I was driving home on a rainy afternoon with my kids – then ages five and three – when I heard Jacob’s quiet voice: “Joey kicks me at school. Most of the time it doesn’t matter but sometimes it hurts.” Those words struck me hard. Someone was hurting my baby boy at school? I wanted to hold my boy, and yet at the same time, I felt this surprising urge to hurt that bully. I had to concentrate on my driving to stay safe on the road, so I just asked Jacob to tell me more.
The next day, I was in Jacob’s kindergarten classroom with his teacher who wasn’t surprised to hear his experience. She took Jacob into the main hallway, which was empty at the time, and she got down to his eye level. She spoke to him in French – it was a French public school – and she told him that if that boy ever did anything to hurt him, he was to look him in the eyes and tell him, “Je n’aime pas ca.” She had him repeat that phrase. Then she told him that he needed to say it loud enough to get an adult’s attention. She had him say those words boldly – Je n’aime pas ca – and then repeat them even louder. In front of my eyes, I could almost see his courage rising as he yelled into the trusting eyes of his teacher.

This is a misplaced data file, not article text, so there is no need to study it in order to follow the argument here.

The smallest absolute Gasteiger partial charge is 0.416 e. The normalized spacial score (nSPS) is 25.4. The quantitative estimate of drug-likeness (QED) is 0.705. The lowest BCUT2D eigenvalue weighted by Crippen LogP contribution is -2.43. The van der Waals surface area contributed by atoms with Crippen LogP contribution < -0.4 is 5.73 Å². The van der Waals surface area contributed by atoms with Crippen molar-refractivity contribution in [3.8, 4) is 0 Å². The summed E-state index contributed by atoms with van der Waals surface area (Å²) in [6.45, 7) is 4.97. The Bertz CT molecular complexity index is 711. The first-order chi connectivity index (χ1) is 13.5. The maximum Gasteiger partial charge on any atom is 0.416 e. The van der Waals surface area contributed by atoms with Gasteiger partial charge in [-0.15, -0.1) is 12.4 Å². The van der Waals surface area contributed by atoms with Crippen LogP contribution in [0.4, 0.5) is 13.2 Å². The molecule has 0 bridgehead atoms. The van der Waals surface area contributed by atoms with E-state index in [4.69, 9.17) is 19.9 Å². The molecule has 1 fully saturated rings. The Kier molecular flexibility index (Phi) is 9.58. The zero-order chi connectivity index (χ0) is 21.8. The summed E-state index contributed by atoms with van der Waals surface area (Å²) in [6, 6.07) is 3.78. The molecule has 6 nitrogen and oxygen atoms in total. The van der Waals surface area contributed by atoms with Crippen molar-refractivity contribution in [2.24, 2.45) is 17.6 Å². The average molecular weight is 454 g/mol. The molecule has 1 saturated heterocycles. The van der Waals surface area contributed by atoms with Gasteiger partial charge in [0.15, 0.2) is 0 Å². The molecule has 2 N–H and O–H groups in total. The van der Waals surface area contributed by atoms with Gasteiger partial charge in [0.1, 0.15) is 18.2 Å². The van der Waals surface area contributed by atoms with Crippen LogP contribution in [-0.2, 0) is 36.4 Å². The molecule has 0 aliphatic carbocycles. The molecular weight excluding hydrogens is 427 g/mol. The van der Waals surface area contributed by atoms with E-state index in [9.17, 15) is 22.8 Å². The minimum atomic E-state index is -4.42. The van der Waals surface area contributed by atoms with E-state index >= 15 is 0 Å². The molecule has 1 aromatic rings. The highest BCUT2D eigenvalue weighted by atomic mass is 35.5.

This morning, as I watched the 9/11 Memorial, I thought a lot about courage – the courage of that day and the days following. Where did those first responders get their courage? Where did the family members of those who lost loved ones that day find the courage to carry on?
Eventually we all have to summon the courage that I believe is within each of us. I am thankful that Jacob’s kindergarten teacher could help him to discover it in himself, and I hope that he uses it wisely whenever he needs it. Mostly, I am thankful that as we remember the tragic events of September 11, we can be moved by the courage of many.